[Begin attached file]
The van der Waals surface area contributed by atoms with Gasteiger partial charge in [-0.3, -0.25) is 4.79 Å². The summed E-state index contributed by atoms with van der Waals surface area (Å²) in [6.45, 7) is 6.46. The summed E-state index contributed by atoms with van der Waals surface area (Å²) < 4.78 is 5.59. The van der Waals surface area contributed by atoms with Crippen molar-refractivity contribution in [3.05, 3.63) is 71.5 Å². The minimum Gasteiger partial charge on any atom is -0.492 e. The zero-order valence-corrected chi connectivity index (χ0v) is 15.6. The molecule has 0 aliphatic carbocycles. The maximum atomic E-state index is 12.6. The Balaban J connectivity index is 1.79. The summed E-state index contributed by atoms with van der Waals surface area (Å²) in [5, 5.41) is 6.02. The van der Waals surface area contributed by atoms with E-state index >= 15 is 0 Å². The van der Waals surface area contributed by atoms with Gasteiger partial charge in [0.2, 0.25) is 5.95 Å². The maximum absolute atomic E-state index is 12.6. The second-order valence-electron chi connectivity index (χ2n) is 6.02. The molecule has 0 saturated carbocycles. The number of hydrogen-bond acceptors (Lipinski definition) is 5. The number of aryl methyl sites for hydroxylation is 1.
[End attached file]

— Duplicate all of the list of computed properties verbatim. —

The van der Waals surface area contributed by atoms with Gasteiger partial charge in [-0.3, -0.25) is 4.79 Å². The summed E-state index contributed by atoms with van der Waals surface area (Å²) in [6.45, 7) is 6.46. The summed E-state index contributed by atoms with van der Waals surface area (Å²) < 4.78 is 5.59. The van der Waals surface area contributed by atoms with Crippen molar-refractivity contribution in [3.05, 3.63) is 71.5 Å². The minimum Gasteiger partial charge on any atom is -0.492 e. The zero-order valence-corrected chi connectivity index (χ0v) is 15.6. The molecule has 0 aliphatic carbocycles. The maximum atomic E-state index is 12.6. The Balaban J connectivity index is 1.79. The summed E-state index contributed by atoms with van der Waals surface area (Å²) in [5, 5.41) is 6.02. The van der Waals surface area contributed by atoms with E-state index >= 15 is 0 Å². The van der Waals surface area contributed by atoms with Gasteiger partial charge in [0.2, 0.25) is 5.95 Å². The maximum absolute atomic E-state index is 12.6. The second-order valence-electron chi connectivity index (χ2n) is 6.02. The molecule has 0 saturated carbocycles. The number of hydrogen-bond acceptors (Lipinski definition) is 5. The number of aryl methyl sites for hydroxylation is 1.